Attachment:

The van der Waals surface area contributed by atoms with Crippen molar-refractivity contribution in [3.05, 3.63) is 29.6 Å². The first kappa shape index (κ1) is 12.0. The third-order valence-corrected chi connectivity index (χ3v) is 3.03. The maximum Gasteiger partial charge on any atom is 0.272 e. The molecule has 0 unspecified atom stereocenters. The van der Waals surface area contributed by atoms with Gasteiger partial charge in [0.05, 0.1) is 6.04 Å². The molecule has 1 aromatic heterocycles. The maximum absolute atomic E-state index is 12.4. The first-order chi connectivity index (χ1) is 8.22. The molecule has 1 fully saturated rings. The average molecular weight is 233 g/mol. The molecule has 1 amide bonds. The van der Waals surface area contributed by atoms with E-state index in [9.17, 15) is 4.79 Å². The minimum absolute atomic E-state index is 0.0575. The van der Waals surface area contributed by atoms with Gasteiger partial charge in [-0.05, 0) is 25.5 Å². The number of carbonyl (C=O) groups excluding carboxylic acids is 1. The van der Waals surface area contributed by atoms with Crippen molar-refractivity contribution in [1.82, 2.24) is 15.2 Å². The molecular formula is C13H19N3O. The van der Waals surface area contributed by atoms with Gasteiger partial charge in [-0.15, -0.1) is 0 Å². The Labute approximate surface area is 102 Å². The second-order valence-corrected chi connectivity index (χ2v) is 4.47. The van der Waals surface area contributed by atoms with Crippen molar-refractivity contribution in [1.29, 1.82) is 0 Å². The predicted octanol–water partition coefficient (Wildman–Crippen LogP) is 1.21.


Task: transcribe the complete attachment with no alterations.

The van der Waals surface area contributed by atoms with Crippen molar-refractivity contribution in [3.05, 3.63) is 29.6 Å². The first kappa shape index (κ1) is 12.0. The third-order valence-corrected chi connectivity index (χ3v) is 3.03. The maximum Gasteiger partial charge on any atom is 0.272 e. The molecule has 0 unspecified atom stereocenters. The van der Waals surface area contributed by atoms with Gasteiger partial charge in [0.05, 0.1) is 6.04 Å². The molecule has 1 aromatic heterocycles. The maximum absolute atomic E-state index is 12.4. The first-order chi connectivity index (χ1) is 8.22. The molecule has 1 fully saturated rings. The average molecular weight is 233 g/mol. The molecule has 1 amide bonds. The van der Waals surface area contributed by atoms with E-state index in [9.17, 15) is 4.79 Å². The minimum absolute atomic E-state index is 0.0575. The van der Waals surface area contributed by atoms with Gasteiger partial charge in [-0.05, 0) is 25.5 Å². The number of carbonyl (C=O) groups excluding carboxylic acids is 1. The van der Waals surface area contributed by atoms with Crippen molar-refractivity contribution in [1.82, 2.24) is 15.2 Å². The molecular formula is C13H19N3O. The van der Waals surface area contributed by atoms with Gasteiger partial charge in [-0.15, -0.1) is 0 Å². The Labute approximate surface area is 102 Å². The second-order valence-corrected chi connectivity index (χ2v) is 4.47. The van der Waals surface area contributed by atoms with Crippen molar-refractivity contribution in [1.29, 1.82) is 0 Å². The predicted octanol–water partition coefficient (Wildman–Crippen LogP) is 1.21.